Nationwide — Will, you have long been a hero to me. Even heroes make bad moves but in their fall there is redemption and an ability to once again sit on that lofty perch. Your performance in King Richard was worthy of the Oscar for Best Actor. Frankly, it was incredible. Your screen persona taught your two daughters, Venus and Serena, to believe in themselves and to become someone through dedication, commitment, and hard work. I know that is exactly who you really are.
These are exactly some of the very lessons I teach in my Be Someone program that uses the game of chess to teach life lessons and especially that every move has a consequence.
Will, I hope you don’t mind but I want to use you as an example. This is what I want to say to you now but what I constantly say to the many at-risk students who sit in front of me. Listen…
Self-control exhibits strength. Calmness is mastery. You have to get to a point where your move doesn’t shift based on the insignificant actions of someone else.
Don’t allow others to control the direction of your life. Don’t allow your emotions to overpower your intelligence. Realize you are amazing and there is no one like you, out of 7.6 billion people on the face of the planet. Remember, your mind is a pearl, you can change the world!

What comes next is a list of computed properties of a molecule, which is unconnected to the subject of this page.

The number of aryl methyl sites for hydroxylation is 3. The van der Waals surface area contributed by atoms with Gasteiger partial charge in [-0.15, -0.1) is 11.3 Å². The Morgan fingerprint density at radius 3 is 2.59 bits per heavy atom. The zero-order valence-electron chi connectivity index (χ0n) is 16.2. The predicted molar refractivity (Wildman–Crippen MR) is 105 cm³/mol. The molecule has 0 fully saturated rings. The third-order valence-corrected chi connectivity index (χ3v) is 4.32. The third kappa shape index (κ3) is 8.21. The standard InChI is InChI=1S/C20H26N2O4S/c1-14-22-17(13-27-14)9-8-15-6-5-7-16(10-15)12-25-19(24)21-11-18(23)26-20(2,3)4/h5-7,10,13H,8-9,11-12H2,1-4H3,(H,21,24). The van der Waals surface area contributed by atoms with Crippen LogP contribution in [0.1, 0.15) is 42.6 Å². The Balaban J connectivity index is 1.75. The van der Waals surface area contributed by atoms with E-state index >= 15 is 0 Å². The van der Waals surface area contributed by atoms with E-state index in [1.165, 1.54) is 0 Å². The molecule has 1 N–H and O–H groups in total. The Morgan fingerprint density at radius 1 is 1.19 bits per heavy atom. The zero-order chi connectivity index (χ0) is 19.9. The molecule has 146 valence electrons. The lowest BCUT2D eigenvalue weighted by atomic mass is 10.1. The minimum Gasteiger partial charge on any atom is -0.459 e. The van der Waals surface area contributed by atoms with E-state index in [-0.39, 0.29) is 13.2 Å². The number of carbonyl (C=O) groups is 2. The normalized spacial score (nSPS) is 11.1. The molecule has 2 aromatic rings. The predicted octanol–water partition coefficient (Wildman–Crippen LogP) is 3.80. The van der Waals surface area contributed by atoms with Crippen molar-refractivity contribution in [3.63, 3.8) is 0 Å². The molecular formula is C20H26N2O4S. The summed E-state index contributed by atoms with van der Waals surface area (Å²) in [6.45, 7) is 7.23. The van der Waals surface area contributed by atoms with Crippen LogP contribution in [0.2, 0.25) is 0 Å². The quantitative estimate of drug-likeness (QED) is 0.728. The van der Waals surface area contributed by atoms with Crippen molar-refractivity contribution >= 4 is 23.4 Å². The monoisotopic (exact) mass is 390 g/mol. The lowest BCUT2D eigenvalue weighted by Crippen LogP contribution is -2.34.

Your entire life can change in one wrong move. Yours did. Read today’s local headlines and there’s more proof. Lives are ruined and lost because someone forgot the age-old lesson that there is a consequence for every action.
Stop worrying about the big stuff because it paralyzes you. Focus on making your next move your best move and the positive ripple effect it creates will be a gamechanger!
Will, I still love you. I might even love you more today than yesterday! You made a mistake, you fessed up. We need more Will Smiths in our world. You are a fallible man of honor.
Thank you, my brother, for the lesson you allowed me to share: Good decisions start with your head, heart, and then your hands.
Orrin “Checkmate” Hudson is a former gang member who later become the first Black chess champion in Birmingham, Alabama. He now runs a nationwide non-profit called Be Someone that inspires youth to make better decisions in life. Learn more at BeSomeone.org
For press inquiries, contact email@example.com or 404-578-5278.